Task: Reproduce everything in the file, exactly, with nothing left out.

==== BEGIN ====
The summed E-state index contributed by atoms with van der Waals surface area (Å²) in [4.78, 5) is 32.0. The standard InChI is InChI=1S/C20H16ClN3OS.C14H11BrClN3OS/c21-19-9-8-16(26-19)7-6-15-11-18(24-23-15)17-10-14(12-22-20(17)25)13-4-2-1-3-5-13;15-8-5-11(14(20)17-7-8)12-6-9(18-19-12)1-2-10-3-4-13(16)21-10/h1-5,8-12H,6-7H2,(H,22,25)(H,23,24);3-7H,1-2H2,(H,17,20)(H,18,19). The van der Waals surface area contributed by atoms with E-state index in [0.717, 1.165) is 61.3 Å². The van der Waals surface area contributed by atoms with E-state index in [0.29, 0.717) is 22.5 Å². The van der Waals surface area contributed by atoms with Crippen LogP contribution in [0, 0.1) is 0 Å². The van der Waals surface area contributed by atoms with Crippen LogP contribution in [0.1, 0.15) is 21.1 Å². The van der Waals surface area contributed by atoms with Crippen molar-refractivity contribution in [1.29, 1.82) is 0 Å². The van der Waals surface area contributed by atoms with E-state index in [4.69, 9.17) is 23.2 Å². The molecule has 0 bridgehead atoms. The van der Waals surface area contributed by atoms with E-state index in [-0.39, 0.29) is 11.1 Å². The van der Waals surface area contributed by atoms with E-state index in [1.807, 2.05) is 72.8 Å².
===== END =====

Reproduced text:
The summed E-state index contributed by atoms with van der Waals surface area (Å²) in [4.78, 5) is 32.0. The standard InChI is InChI=1S/C20H16ClN3OS.C14H11BrClN3OS/c21-19-9-8-16(26-19)7-6-15-11-18(24-23-15)17-10-14(12-22-20(17)25)13-4-2-1-3-5-13;15-8-5-11(14(20)17-7-8)12-6-9(18-19-12)1-2-10-3-4-13(16)21-10/h1-5,8-12H,6-7H2,(H,22,25)(H,23,24);3-7H,1-2H2,(H,17,20)(H,18,19). The van der Waals surface area contributed by atoms with E-state index in [0.717, 1.165) is 61.3 Å². The van der Waals surface area contributed by atoms with E-state index in [0.29, 0.717) is 22.5 Å². The van der Waals surface area contributed by atoms with Crippen LogP contribution in [0, 0.1) is 0 Å². The van der Waals surface area contributed by atoms with Crippen LogP contribution in [0.1, 0.15) is 21.1 Å². The van der Waals surface area contributed by atoms with Crippen molar-refractivity contribution in [1.29, 1.82) is 0 Å². The van der Waals surface area contributed by atoms with E-state index in [4.69, 9.17) is 23.2 Å². The molecule has 0 bridgehead atoms. The van der Waals surface area contributed by atoms with E-state index in [-0.39, 0.29) is 11.1 Å². The van der Waals surface area contributed by atoms with E-state index in [1.807, 2.05) is 72.8 Å².